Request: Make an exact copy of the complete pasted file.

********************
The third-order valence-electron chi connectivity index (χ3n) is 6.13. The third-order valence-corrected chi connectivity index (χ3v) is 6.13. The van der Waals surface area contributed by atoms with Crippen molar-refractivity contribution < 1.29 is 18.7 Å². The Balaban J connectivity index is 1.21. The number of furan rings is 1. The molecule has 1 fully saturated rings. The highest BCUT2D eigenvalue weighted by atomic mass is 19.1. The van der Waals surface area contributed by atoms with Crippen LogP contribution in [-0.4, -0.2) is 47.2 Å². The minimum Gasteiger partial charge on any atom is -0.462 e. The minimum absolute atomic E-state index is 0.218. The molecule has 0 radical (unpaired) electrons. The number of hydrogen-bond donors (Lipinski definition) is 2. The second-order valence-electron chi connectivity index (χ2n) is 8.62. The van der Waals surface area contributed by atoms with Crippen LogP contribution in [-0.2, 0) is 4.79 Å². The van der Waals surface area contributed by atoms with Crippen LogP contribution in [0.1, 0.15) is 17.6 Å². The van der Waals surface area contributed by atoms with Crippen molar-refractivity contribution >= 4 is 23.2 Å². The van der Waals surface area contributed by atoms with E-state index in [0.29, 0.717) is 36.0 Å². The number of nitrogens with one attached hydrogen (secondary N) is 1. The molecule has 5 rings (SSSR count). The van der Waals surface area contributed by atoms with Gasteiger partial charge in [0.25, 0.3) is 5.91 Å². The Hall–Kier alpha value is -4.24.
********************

The third-order valence-electron chi connectivity index (χ3n) is 6.13. The third-order valence-corrected chi connectivity index (χ3v) is 6.13. The van der Waals surface area contributed by atoms with Crippen molar-refractivity contribution < 1.29 is 18.7 Å². The Balaban J connectivity index is 1.21. The number of furan rings is 1. The molecule has 1 fully saturated rings. The highest BCUT2D eigenvalue weighted by atomic mass is 19.1. The van der Waals surface area contributed by atoms with Crippen LogP contribution in [-0.4, -0.2) is 47.2 Å². The minimum Gasteiger partial charge on any atom is -0.462 e. The minimum absolute atomic E-state index is 0.218. The molecule has 0 radical (unpaired) electrons. The number of hydrogen-bond donors (Lipinski definition) is 2. The second-order valence-electron chi connectivity index (χ2n) is 8.62. The van der Waals surface area contributed by atoms with Crippen LogP contribution in [-0.2, 0) is 4.79 Å². The van der Waals surface area contributed by atoms with Crippen LogP contribution in [0.1, 0.15) is 17.6 Å². The van der Waals surface area contributed by atoms with Crippen molar-refractivity contribution >= 4 is 23.2 Å². The van der Waals surface area contributed by atoms with E-state index in [0.29, 0.717) is 36.0 Å². The number of nitrogens with one attached hydrogen (secondary N) is 1. The molecule has 5 rings (SSSR count). The van der Waals surface area contributed by atoms with Gasteiger partial charge in [0.25, 0.3) is 5.91 Å². The Hall–Kier alpha value is -4.24.